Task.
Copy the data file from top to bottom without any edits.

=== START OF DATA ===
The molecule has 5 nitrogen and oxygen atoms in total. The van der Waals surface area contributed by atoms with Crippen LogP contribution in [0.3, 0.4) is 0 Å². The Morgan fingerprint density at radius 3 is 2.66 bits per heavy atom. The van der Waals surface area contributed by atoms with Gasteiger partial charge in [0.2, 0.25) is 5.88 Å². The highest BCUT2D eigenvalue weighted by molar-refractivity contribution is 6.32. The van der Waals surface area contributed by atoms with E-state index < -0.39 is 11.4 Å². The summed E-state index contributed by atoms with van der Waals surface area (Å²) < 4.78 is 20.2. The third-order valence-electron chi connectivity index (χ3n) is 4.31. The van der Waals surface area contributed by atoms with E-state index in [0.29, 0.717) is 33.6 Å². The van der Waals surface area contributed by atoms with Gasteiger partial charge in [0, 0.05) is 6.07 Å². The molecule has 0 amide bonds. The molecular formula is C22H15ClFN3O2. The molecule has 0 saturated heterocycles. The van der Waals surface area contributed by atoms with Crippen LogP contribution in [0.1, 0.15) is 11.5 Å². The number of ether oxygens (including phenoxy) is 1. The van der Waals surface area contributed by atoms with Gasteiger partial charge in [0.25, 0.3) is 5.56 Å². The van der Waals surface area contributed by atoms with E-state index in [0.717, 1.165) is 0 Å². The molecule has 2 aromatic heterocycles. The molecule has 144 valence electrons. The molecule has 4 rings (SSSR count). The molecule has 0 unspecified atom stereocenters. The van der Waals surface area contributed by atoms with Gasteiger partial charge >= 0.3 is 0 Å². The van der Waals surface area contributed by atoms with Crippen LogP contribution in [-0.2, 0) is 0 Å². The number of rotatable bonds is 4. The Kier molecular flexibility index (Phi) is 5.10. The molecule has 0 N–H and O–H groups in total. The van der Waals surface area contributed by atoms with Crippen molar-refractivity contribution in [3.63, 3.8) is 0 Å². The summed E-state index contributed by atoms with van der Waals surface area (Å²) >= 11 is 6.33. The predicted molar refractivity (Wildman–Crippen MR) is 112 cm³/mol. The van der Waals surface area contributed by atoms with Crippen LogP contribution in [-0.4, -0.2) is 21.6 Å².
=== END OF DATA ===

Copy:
The molecule has 5 nitrogen and oxygen atoms in total. The van der Waals surface area contributed by atoms with Crippen LogP contribution in [0.3, 0.4) is 0 Å². The Morgan fingerprint density at radius 3 is 2.66 bits per heavy atom. The van der Waals surface area contributed by atoms with Gasteiger partial charge in [0.2, 0.25) is 5.88 Å². The highest BCUT2D eigenvalue weighted by molar-refractivity contribution is 6.32. The van der Waals surface area contributed by atoms with E-state index < -0.39 is 11.4 Å². The summed E-state index contributed by atoms with van der Waals surface area (Å²) < 4.78 is 20.2. The third-order valence-electron chi connectivity index (χ3n) is 4.31. The van der Waals surface area contributed by atoms with E-state index in [0.29, 0.717) is 33.6 Å². The van der Waals surface area contributed by atoms with Gasteiger partial charge in [0, 0.05) is 6.07 Å². The molecule has 0 amide bonds. The molecular formula is C22H15ClFN3O2. The molecule has 0 saturated heterocycles. The van der Waals surface area contributed by atoms with Crippen LogP contribution in [0.1, 0.15) is 11.5 Å². The number of ether oxygens (including phenoxy) is 1. The van der Waals surface area contributed by atoms with Gasteiger partial charge in [0.25, 0.3) is 5.56 Å². The van der Waals surface area contributed by atoms with E-state index in [0.717, 1.165) is 0 Å². The molecule has 2 aromatic heterocycles. The molecule has 144 valence electrons. The molecule has 4 rings (SSSR count). The molecule has 0 unspecified atom stereocenters. The van der Waals surface area contributed by atoms with Gasteiger partial charge >= 0.3 is 0 Å². The van der Waals surface area contributed by atoms with Crippen LogP contribution in [-0.2, 0) is 0 Å². The number of rotatable bonds is 4. The Kier molecular flexibility index (Phi) is 5.10. The molecule has 0 N–H and O–H groups in total. The van der Waals surface area contributed by atoms with Crippen molar-refractivity contribution in [3.63, 3.8) is 0 Å². The summed E-state index contributed by atoms with van der Waals surface area (Å²) >= 11 is 6.33. The predicted molar refractivity (Wildman–Crippen MR) is 112 cm³/mol. The van der Waals surface area contributed by atoms with Crippen LogP contribution in [-0.4, -0.2) is 21.6 Å².